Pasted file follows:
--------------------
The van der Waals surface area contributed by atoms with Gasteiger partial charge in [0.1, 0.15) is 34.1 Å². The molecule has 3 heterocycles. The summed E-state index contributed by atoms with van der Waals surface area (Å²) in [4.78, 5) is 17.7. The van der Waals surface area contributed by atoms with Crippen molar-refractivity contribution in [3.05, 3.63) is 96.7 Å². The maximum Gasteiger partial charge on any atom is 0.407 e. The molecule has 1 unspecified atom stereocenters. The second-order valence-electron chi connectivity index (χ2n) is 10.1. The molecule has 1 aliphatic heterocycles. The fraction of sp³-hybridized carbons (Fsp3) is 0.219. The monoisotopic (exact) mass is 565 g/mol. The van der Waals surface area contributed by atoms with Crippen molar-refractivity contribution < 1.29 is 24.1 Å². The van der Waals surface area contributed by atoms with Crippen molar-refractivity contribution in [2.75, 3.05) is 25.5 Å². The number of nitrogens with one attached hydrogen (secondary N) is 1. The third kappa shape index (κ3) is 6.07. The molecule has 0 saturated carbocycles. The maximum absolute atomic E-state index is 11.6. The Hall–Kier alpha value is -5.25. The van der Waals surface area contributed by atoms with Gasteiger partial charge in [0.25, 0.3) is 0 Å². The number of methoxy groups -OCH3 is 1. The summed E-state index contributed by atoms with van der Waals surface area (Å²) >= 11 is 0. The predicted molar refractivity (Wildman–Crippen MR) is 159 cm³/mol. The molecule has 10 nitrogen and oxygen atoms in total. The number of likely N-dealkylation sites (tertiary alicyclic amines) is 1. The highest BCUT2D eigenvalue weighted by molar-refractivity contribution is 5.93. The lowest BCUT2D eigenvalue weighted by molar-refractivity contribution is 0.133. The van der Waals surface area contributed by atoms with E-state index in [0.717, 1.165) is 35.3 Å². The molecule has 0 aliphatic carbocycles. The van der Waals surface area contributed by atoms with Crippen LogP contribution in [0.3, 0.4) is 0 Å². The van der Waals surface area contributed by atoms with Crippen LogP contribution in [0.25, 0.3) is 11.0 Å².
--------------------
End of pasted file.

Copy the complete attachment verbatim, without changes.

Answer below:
The van der Waals surface area contributed by atoms with Gasteiger partial charge in [0.1, 0.15) is 34.1 Å². The molecule has 3 heterocycles. The summed E-state index contributed by atoms with van der Waals surface area (Å²) in [4.78, 5) is 17.7. The van der Waals surface area contributed by atoms with Crippen molar-refractivity contribution in [3.05, 3.63) is 96.7 Å². The maximum Gasteiger partial charge on any atom is 0.407 e. The molecule has 1 unspecified atom stereocenters. The second-order valence-electron chi connectivity index (χ2n) is 10.1. The molecule has 1 aliphatic heterocycles. The fraction of sp³-hybridized carbons (Fsp3) is 0.219. The monoisotopic (exact) mass is 565 g/mol. The van der Waals surface area contributed by atoms with Crippen molar-refractivity contribution < 1.29 is 24.1 Å². The van der Waals surface area contributed by atoms with Crippen molar-refractivity contribution in [2.75, 3.05) is 25.5 Å². The number of nitrogens with one attached hydrogen (secondary N) is 1. The third kappa shape index (κ3) is 6.07. The molecule has 0 saturated carbocycles. The maximum absolute atomic E-state index is 11.6. The Hall–Kier alpha value is -5.25. The van der Waals surface area contributed by atoms with Gasteiger partial charge in [0.25, 0.3) is 0 Å². The number of methoxy groups -OCH3 is 1. The summed E-state index contributed by atoms with van der Waals surface area (Å²) >= 11 is 0. The predicted molar refractivity (Wildman–Crippen MR) is 159 cm³/mol. The molecule has 10 nitrogen and oxygen atoms in total. The number of likely N-dealkylation sites (tertiary alicyclic amines) is 1. The highest BCUT2D eigenvalue weighted by molar-refractivity contribution is 5.93. The lowest BCUT2D eigenvalue weighted by molar-refractivity contribution is 0.133. The van der Waals surface area contributed by atoms with E-state index in [0.717, 1.165) is 35.3 Å². The molecule has 0 aliphatic carbocycles. The van der Waals surface area contributed by atoms with Crippen LogP contribution in [0.3, 0.4) is 0 Å². The van der Waals surface area contributed by atoms with Crippen LogP contribution in [0.25, 0.3) is 11.0 Å².